The Guerrilla Girls' Bedside Companion to the History of Western Art

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Overview

We were Guerillas before we were Gorillas. From the beginning, the press wanted publicity photos. We needed a disguise. No one remembers, for sure, how we got our fur, but one story is that at an early meeting, an original Girl, a bad speller, wrote 'Gorilla' instead of 'Guerilla.' It was an enlightening mistake. It gave us our mask-ulinity. Ever wonder about the abundance of naked male statues in the Classical section of your favorite museum? Did you know medieval convents were hotbeds of female artistic ...
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Overview

We were Guerillas before we were Gorillas. From the beginning, the press wanted publicity photos. We needed a disguise. No one remembers, for sure, how we got our fur, but one story is that at an early meeting, an original Girl, a bad speller, wrote 'Gorilla' instead of 'Guerilla.' It was an enlightening mistake. It gave us our mask-ulinity. Ever wonder about the abundance of naked male statues in the Classical section of your favorite museum? Did you know medieval convents were hotbeds of female artistic expression? And how did those "bad boy" artists of the twentieth century make it even harder for a girl to get a break? Thanks to the Guerrilla Girls, those masked feminists whose mission it is to break the white male stronghold over the art world, art history-as we know it-is history. Taking you back through the ages, the Guerrilla Girls demonstrate how males (particularly white males) have dominated the art scene, and discouraged, belittled, or obscured women's involvement. Their skeptical and hilarious interpretations of "popular" theory are augmented by the newest research and the expertise of prominent feminist art historians. "Believe-it-or-not" quotations from some of the "experts" are sprinkled throughout, as are the Guerrilla Girls' signature masterpieces: reproductions of famous art works, slightly "altered" for historic accuracy and vindication. This colorful reinterpretation of classic and modern art, as outrageous as it is visually arresting, is a much-needed corrective to traditional art history, and an unabashed celebration of female artists.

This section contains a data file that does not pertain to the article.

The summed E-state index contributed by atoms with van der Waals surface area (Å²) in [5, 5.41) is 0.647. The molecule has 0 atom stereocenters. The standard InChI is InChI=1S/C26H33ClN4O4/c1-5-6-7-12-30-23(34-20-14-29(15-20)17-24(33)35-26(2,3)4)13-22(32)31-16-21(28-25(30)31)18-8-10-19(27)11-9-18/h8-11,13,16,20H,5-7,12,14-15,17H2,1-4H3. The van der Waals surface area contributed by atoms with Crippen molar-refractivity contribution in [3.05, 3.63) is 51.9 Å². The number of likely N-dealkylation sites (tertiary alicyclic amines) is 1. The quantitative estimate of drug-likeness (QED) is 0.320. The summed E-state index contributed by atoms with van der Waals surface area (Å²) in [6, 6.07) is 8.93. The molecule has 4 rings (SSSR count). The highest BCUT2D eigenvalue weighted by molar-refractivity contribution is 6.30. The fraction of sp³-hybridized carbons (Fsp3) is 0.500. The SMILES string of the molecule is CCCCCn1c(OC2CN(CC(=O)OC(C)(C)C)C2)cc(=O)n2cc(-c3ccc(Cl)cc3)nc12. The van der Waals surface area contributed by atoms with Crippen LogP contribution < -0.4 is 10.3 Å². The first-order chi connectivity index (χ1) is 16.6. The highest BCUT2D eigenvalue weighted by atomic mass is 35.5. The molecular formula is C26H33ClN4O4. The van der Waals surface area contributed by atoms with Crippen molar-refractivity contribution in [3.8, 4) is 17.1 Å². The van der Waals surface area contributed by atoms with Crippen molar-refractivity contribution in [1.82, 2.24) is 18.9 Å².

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Editorial Reviews

BUST Magazine
[A] tart, funny, lurid little bomb of a book. It's all p.c., of course, but not at all predictable, and a lot of righteous information gets dispersed in record time.
School Library Journal
YA-The Guerrilla Girls are a group of anonymous artists and art professionals whose mission is to expose racism, sexism, and homophobia in the art world. The introduction presents an overview and critique of traditional art history, and following chapters highlight various time periods and the female artists who were at work during those eras. From classical Greece to the present, the group introduces many "mistresspieces" that have been overlooked by traditional male critics. This irreverent and sometimes angry review of art history makes use of humor and satire to illuminate the issues and to exact a small revenge on a field that has dismissed many gifted individuals on the basis of gender and/or ethnicity. A chronology of general women's history entitled, "Guerrillas in the Midst of History" opens the book. Lively text and a creative adaptation and interpretation of famous works will hold the interest of teens while introducing them to a revisionist and more inclusive history of art in the Western world.-Debra Shumate, Bull Run Regional Library, Manassas, VA